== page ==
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The “Inside” Story?

An article in Science magazine (see Ref. 1 below) reports evidence supporting the hypothesis that leaf-dwelling, nitrogen-fixing bacteria may provide host plants with significant amounts of nitrogen.

In the past, we briefly explored the microbial phyllosphere, that is, the microbes – including nitrogen-fixing cyanobacteria – that dwell on the surfaces of plant leaves.

However, the bacteria in today’s story don’t dwell ON the leaves, but INSIDE the leaves.

Yes, there are bacteria (and fungi) that actually live in the spaces between the plant cells, inside the leaves. These microbes are collectively known as endophytes (as opposed to the surface-dwelling “epiphytes”).

And there is no question that most plants – even cultivated crop plants – likely serve as hosts for some endophytes.

The BIG question is: Do these endophytes affect the physiology (function) of the host plants? And, if so, how?

Presumably, the endophytes benefit, at least, from the solar-powered donut factory (i.e., photosynthesis) provided by the leaves. If the endophytes use some of the carbs (sugars) made by the plants, they are somewhat of a drain on the plant’s resources.

Then, another good question is: Why do the plants put up with these microbial “moochers”?

The likely answer is that the plants are somehow benefiting from these microbial endophytes. And, indeed, there are lots of studies showing that plants with certain endophytes may grow better (and may even survive harsh conditions better) compared to plants without these endophytes.

If this is true, then what are these microbial endophytes doing that benefits the host plant?

In other words.…

How Do Endophytes Work?

Despite all the studies showing that endophytes can improve plant growth (and may even be responsible for plant survival in extreme physical environments), precise reasons to explain HOW such endophytes do this have remained elusive.

At least a partial answer to this fundamental question may be provided by results reported in this Science magazine article (Ref. 1 below).

According to this article, at a recent scientific meeting, two separate researchers – Prof. Sharon Doty and Prof. A. Carolin Frank – presented evidence supporting the notion that that some leaf-dwelling bacterial endophytes can convert atmospheric nitrogen gas (N2) into a more biologically usable form (NH4+), which is then used by the host plants.

These results provide evidence that one reason that some bacterial endophytes benefit their hosts is by providing the plant with a source of nitrogen. Plants are often deficient in this essential mineral nutrient, especially in nutrient-poor soils.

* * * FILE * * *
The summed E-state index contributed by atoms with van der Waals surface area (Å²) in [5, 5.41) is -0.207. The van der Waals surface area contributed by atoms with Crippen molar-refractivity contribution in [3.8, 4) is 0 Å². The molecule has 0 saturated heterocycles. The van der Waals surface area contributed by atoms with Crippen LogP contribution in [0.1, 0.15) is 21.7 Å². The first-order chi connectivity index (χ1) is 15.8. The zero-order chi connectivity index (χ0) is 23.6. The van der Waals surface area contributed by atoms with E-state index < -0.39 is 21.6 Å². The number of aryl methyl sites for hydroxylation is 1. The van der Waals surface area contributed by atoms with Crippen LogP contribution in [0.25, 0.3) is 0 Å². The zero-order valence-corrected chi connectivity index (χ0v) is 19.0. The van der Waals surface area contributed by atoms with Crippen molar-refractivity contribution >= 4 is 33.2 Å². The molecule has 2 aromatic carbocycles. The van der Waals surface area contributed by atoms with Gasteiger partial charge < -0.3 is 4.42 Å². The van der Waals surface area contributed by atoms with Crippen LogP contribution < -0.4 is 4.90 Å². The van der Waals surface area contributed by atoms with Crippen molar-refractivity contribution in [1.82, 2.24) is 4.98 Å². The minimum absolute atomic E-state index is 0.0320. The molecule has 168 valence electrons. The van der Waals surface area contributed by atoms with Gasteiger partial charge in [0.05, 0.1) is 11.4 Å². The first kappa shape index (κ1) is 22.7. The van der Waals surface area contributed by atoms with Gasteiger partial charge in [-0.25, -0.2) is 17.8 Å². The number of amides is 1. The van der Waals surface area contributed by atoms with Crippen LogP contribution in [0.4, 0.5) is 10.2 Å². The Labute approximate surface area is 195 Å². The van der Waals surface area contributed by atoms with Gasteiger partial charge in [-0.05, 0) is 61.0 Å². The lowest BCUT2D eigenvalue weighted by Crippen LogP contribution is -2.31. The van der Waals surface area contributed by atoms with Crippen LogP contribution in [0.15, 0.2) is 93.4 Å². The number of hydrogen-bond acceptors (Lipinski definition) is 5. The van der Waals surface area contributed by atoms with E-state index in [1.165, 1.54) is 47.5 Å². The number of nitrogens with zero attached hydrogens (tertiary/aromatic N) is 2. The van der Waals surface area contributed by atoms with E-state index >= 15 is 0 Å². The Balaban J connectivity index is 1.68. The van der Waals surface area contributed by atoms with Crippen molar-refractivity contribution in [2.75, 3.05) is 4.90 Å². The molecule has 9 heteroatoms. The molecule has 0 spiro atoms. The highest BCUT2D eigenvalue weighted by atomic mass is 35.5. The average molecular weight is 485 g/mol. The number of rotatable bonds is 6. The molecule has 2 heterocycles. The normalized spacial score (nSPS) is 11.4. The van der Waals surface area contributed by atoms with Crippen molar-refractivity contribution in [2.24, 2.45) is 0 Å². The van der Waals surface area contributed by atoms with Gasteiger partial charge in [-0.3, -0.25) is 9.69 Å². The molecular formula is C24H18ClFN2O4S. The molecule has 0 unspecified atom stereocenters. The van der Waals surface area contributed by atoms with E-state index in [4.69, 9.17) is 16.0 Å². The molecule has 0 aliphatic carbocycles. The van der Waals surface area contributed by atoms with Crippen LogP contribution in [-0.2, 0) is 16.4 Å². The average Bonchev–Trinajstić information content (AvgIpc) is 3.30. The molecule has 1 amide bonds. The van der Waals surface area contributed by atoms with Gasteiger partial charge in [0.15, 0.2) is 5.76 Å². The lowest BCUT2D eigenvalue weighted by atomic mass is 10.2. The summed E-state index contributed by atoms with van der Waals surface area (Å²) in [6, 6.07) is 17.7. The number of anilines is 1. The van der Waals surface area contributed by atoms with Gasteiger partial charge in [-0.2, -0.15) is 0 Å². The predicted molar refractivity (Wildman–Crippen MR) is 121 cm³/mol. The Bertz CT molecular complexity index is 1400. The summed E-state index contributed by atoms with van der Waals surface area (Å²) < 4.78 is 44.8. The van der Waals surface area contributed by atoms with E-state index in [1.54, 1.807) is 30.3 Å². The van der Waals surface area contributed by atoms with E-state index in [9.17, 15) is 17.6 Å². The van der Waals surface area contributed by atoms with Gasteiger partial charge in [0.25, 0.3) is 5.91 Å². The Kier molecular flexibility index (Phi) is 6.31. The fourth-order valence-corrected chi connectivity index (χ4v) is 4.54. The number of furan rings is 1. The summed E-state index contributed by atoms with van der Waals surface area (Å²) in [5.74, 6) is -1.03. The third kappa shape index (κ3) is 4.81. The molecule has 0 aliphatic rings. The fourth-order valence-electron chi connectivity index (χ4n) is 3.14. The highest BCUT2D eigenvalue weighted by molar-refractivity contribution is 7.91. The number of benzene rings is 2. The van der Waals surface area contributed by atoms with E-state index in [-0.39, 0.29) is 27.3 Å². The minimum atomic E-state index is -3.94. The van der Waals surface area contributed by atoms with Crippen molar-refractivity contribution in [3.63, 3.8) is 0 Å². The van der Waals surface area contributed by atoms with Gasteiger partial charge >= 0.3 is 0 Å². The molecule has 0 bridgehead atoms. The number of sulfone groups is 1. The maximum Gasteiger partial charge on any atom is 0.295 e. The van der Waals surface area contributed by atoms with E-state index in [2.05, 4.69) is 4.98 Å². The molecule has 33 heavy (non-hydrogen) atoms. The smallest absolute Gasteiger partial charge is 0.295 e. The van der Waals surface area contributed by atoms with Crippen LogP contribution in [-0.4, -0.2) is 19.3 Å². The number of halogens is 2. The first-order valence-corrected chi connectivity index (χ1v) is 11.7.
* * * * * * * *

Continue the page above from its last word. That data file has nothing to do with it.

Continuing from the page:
Simply put, some of the bacteria living inside plant leaves may actually be fertilizing the plant with nitrogen.

However, this is a controversial hypothesis, and it has met with skepticism from some in the scientific community.

“That’s a radical notion, because nitrogen fixation is generally thought to happen primarily in bacteria-rich nodules on the roots of legumes and a few other plants, and not in the treetops. “We are completely fighting dogma,” says Doty, a plant microbiologist at the University of Washington, Seattle.” (from Ref. 1 below)

One reason for this skepticism is that the bacterial enzyme (nitrogenase) that converts N2 into NH4+ is significantly inhibited by oxygen gas (O2), which, of course, is quite abundant in photosynthesizing leaves.

Despite such objections some scientists “…are now cautiously embracing the idea. “There’s a change in attitude, not from skepticism to believing but from skepticism to cautious questioning,” says Gerald Tuskan, a plant geneticist at Oak Ridge National Laboratory in Tennessee. Tuskan and his colleagues have isolated about 3000 microbes from poplar, many of which are equipped with nitrogenase. Some sequester themselves in biofilms with oxygen-limited compartments, where nitrogenase could function even in the leaf’s oxygen-rich environment.” (from Ref. 1 below)

Why is this important?

Frank and Doty suspect that nitrogen-fixing leaf bacteria may be widespread, and, if transferred to crops, could help boost yields on marginal soil.” (from Ref. 1 below)

“Other plant biologists, although far from convinced, are paying attention. “If there’s an unrecognized set of nitrogen fixers in a wide number of [tree] species, that’s a big deal,” says Douglas Cook, a plant and microbial biologist at UC Davis.” (from Ref. 1 below)


1. Pennisi, E. (2015) “Leaf bacteria fertilize leaves, researchers claim.” Science, Vol. 348, pp. 844-845. (Abstract).

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